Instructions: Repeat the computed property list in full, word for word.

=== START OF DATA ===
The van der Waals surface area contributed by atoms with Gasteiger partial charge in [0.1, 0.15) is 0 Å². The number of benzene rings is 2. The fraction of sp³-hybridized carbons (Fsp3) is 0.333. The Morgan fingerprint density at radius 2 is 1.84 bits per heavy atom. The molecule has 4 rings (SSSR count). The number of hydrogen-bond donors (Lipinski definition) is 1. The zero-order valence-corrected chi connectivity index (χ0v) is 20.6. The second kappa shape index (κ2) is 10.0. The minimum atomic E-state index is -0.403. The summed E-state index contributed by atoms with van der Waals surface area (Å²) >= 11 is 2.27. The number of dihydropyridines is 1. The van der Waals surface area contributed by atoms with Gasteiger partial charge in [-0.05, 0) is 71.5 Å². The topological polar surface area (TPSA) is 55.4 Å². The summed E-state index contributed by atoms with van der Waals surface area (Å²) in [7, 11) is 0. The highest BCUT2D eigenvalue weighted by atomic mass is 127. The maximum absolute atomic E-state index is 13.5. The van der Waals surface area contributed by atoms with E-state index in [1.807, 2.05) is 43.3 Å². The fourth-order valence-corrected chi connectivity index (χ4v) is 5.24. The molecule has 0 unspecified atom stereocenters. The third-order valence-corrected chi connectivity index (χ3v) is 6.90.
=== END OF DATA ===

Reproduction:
The van der Waals surface area contributed by atoms with Gasteiger partial charge in [0.1, 0.15) is 0 Å². The number of benzene rings is 2. The fraction of sp³-hybridized carbons (Fsp3) is 0.333. The Morgan fingerprint density at radius 2 is 1.84 bits per heavy atom. The molecule has 4 rings (SSSR count). The number of hydrogen-bond donors (Lipinski definition) is 1. The zero-order valence-corrected chi connectivity index (χ0v) is 20.6. The second kappa shape index (κ2) is 10.0. The minimum atomic E-state index is -0.403. The summed E-state index contributed by atoms with van der Waals surface area (Å²) >= 11 is 2.27. The number of dihydropyridines is 1. The van der Waals surface area contributed by atoms with Gasteiger partial charge in [-0.05, 0) is 71.5 Å². The topological polar surface area (TPSA) is 55.4 Å². The summed E-state index contributed by atoms with van der Waals surface area (Å²) in [7, 11) is 0. The highest BCUT2D eigenvalue weighted by atomic mass is 127. The maximum absolute atomic E-state index is 13.5. The van der Waals surface area contributed by atoms with E-state index in [1.807, 2.05) is 43.3 Å². The fourth-order valence-corrected chi connectivity index (χ4v) is 5.24. The molecule has 0 unspecified atom stereocenters. The third-order valence-corrected chi connectivity index (χ3v) is 6.90.